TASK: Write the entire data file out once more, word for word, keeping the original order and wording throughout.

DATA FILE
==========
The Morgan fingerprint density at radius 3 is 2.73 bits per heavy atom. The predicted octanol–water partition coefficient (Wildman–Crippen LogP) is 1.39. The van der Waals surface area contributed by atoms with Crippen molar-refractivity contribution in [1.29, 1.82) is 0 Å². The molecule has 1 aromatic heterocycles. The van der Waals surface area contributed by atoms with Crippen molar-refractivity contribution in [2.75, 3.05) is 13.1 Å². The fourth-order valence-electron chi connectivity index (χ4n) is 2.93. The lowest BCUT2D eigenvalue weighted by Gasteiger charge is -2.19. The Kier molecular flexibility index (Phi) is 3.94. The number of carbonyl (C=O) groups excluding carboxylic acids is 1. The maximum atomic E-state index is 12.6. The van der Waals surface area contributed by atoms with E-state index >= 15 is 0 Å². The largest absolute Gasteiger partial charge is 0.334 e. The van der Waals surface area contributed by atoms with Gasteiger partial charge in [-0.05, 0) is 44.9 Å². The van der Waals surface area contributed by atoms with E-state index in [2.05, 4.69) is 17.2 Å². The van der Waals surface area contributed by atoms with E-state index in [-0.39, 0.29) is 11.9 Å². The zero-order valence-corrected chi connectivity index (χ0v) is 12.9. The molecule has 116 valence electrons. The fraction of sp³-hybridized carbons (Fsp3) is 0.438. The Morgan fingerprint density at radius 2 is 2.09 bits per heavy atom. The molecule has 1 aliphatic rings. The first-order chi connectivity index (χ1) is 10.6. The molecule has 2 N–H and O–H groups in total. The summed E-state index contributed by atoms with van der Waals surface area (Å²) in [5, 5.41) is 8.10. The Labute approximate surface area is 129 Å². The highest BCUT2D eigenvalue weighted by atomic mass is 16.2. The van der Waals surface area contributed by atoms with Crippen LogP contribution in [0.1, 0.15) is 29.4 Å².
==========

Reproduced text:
The Morgan fingerprint density at radius 3 is 2.73 bits per heavy atom. The predicted octanol–water partition coefficient (Wildman–Crippen LogP) is 1.39. The van der Waals surface area contributed by atoms with Crippen molar-refractivity contribution in [1.29, 1.82) is 0 Å². The molecule has 1 aromatic heterocycles. The van der Waals surface area contributed by atoms with Crippen molar-refractivity contribution in [2.75, 3.05) is 13.1 Å². The fourth-order valence-electron chi connectivity index (χ4n) is 2.93. The lowest BCUT2D eigenvalue weighted by Gasteiger charge is -2.19. The Kier molecular flexibility index (Phi) is 3.94. The number of carbonyl (C=O) groups excluding carboxylic acids is 1. The maximum atomic E-state index is 12.6. The van der Waals surface area contributed by atoms with E-state index >= 15 is 0 Å². The largest absolute Gasteiger partial charge is 0.334 e. The van der Waals surface area contributed by atoms with Gasteiger partial charge in [-0.05, 0) is 44.9 Å². The van der Waals surface area contributed by atoms with E-state index in [2.05, 4.69) is 17.2 Å². The van der Waals surface area contributed by atoms with E-state index in [-0.39, 0.29) is 11.9 Å². The zero-order valence-corrected chi connectivity index (χ0v) is 12.9. The molecule has 116 valence electrons. The fraction of sp³-hybridized carbons (Fsp3) is 0.438. The Morgan fingerprint density at radius 2 is 2.09 bits per heavy atom. The molecule has 1 aliphatic rings. The first-order chi connectivity index (χ1) is 10.6. The molecule has 2 N–H and O–H groups in total. The summed E-state index contributed by atoms with van der Waals surface area (Å²) in [5, 5.41) is 8.10. The Labute approximate surface area is 129 Å². The highest BCUT2D eigenvalue weighted by atomic mass is 16.2. The van der Waals surface area contributed by atoms with Crippen LogP contribution in [0.1, 0.15) is 29.4 Å².